The fortunes of the UK’s largest 100 companies are well publicised, with the FTSE 100 tending to be the quoted index in the financial press.
Thus, investors could be excused for focusing their attention on these corporate behemoths.
Yet they are not very representative of the UK economy. For starters, the top 20 stocks account for nearly 50 per cent of the entire index and are largely international businesses.
In my view, the UK’s next 250 largest companies provide a much better guide to the fate of our economy. Interestingly, the FTSE 250 (excluding investment trusts) would have been a superior place to put your money over the past decade. During this period the index returned more than double that of the FTSE 100, growing by 270.6 per cent compared with 114.8 per cent for the FTSE 100.
Several dedicated mid-cap funds have capitalised on this trend. One up and coming manager I believe is worthy of a closer look is Chris St John, who manages the Axa Framlington UK Mid Cap fund. The retail version of this fund launched in April 2011 and performance has so far been admirable.
St John has had the opportunity to work closely with Nigel Thomas, manager of the highly successful Axa Framlington UK Select Opportunities fund. The two managers have formed a close working relationship, holding debates on those mid-cap stocks not held in the other’s portfolio.
Both managers share a similar philosophy, focusing on dividend growth and free cashflow yields while also managing money with an absolute return mentality, taking little notice of the positioning of any benchmark. They are also both keen to follow company managers who have been successful in the past. Overall, they seek positive change, be it to a business, through management or within markets.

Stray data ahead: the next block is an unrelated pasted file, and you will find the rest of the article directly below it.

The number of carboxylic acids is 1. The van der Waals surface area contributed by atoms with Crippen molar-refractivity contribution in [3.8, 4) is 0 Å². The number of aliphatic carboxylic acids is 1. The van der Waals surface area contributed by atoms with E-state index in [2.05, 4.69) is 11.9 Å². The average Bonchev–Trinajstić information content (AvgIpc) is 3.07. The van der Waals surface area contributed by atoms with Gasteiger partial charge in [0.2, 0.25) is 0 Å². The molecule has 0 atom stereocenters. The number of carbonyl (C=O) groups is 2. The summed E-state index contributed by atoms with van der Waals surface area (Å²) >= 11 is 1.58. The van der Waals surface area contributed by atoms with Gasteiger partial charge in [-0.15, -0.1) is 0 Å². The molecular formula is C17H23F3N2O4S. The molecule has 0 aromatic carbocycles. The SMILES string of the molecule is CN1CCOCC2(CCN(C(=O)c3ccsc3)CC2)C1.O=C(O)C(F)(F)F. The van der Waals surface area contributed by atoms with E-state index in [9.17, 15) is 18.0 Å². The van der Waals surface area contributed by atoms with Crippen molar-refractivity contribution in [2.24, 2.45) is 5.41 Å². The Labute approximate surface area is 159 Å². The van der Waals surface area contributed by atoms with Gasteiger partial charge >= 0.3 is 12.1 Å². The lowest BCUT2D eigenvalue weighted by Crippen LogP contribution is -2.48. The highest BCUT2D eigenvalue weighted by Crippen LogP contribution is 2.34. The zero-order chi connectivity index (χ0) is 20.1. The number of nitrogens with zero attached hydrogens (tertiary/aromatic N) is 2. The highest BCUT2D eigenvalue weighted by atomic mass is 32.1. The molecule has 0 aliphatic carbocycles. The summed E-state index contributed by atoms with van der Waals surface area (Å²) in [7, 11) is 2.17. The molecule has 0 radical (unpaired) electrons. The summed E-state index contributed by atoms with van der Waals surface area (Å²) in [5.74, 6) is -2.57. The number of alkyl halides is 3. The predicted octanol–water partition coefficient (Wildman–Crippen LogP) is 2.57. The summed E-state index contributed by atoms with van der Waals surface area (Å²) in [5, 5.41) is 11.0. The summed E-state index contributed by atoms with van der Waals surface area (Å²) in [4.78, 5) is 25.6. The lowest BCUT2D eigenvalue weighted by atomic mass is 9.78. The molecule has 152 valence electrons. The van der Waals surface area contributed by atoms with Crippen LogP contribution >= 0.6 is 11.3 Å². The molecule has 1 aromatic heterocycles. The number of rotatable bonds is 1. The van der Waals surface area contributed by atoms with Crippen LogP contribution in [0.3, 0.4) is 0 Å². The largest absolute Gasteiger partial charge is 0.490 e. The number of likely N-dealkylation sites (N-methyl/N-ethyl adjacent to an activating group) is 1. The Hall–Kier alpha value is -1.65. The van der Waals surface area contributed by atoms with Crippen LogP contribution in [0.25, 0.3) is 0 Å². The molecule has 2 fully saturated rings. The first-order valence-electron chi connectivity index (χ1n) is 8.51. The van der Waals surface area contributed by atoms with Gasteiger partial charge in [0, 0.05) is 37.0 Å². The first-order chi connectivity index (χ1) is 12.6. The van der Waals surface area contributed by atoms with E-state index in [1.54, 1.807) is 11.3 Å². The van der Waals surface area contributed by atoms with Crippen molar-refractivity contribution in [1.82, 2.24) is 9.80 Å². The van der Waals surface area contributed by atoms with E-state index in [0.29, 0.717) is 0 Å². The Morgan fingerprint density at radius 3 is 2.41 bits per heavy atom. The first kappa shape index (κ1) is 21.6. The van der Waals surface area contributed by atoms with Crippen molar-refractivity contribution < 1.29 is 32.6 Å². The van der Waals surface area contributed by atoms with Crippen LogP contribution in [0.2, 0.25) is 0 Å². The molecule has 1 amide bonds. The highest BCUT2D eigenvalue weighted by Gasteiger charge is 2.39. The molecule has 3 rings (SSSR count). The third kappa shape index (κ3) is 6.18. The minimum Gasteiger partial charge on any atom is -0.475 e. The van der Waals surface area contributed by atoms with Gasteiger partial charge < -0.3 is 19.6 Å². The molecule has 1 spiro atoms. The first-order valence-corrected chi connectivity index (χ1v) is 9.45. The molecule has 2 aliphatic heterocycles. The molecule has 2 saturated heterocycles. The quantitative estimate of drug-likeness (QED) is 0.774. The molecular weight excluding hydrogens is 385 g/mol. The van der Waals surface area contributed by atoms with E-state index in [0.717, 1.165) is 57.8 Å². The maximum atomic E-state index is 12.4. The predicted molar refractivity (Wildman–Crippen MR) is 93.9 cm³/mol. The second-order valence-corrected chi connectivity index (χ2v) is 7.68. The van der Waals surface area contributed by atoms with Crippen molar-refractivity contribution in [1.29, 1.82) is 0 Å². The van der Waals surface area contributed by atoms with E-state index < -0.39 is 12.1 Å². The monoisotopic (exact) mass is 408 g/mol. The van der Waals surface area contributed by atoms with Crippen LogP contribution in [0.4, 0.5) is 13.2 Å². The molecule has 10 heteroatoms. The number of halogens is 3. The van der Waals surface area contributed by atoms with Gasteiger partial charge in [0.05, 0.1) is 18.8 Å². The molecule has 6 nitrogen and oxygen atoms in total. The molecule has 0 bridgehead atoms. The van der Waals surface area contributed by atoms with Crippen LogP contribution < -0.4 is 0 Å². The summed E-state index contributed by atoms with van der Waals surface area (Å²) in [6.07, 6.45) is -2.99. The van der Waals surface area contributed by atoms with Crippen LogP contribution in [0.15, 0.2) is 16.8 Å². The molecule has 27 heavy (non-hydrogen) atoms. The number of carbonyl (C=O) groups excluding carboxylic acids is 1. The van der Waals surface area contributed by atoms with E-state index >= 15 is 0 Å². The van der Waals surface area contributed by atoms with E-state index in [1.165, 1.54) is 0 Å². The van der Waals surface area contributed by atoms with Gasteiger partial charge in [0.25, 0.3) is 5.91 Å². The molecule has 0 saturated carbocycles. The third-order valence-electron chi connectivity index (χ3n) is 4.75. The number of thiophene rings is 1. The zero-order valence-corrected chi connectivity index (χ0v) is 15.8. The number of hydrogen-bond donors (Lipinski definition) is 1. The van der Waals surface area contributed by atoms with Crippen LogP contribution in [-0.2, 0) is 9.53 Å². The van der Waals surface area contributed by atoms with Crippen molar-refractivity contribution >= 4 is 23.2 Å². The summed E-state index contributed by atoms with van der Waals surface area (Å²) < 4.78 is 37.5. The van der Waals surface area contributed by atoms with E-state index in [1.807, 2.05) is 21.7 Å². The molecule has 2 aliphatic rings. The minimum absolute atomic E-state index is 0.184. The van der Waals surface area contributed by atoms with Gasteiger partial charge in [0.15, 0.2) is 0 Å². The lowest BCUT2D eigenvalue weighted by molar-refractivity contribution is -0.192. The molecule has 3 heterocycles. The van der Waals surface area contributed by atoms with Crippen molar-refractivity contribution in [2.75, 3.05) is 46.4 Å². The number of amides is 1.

Typically, there is around a 30 per cent overlap between the two managers’ funds. The key difference between the two individuals is the size of company they seek; Thomas does not tend to invest in businesses which are worth less than £100m.
St John’s approach is relatively risk-averse, preferring to run what he calls a “fairly diverse fund” with around 60 to 80 holdings, and currently owning 71. His investment horizon is typically three to five years.
The fund holds a minimum of 70 per cent in FTSE 250-listed companies, which increases to 80 per cent when including stocks similar in size but not featured in the index. A maximum of 15 per cent of the portfolio can be invested in the FTSE 100, providing some scope for St John to run his winners as they progress from medium-sized to larger companies.
St John’s investment process combines top-down and bottom-up analysis. He considers wider economic drivers and his current views incorporate themes such as technological change, UK survivorship, customer service and self-help management change.
From a bottom-up perspective, St John considers management track record, level of pricing power and high barriers to entry. He is also naturally valuation-aware, with price being a key consideration.
There is no hiding the fact that medium-sized companies have outperformed their large counterparts to a significant degree over the past five years, outperforming by 126.8 per cent.
Despite this, in my view, opportunities within mid-caps remain attractive. On average, companies in the FTSE 250 have higher earnings growth potential than most in the top 100. The FTSE 250 also offers greater sector and geographical diversification. It is a dynamic universe, constantly being refreshed with successful and growing smaller companies while also being a greater beneficiary of merger and acquisition activity.
Ironically, there is also declining analyst coverage in this area of the market, which provides more opportunity to uncover anomalies not already recognised by the wider market.
St John has a very credible track record relative to the competition and he is on my list of up-and-coming fund managers to watch. The fund remains nimble at around £50m – an ideal size providing flexibility to invest in opportunities not available to other well-established funds.
Furthermore, St John has the added advantage of drawing on the tremendous experience of the UK team at Axa Framlington, headed by George Luckraft and Nigel Thomas.
Mark Dampier is head of research at Hargreaves Lansdown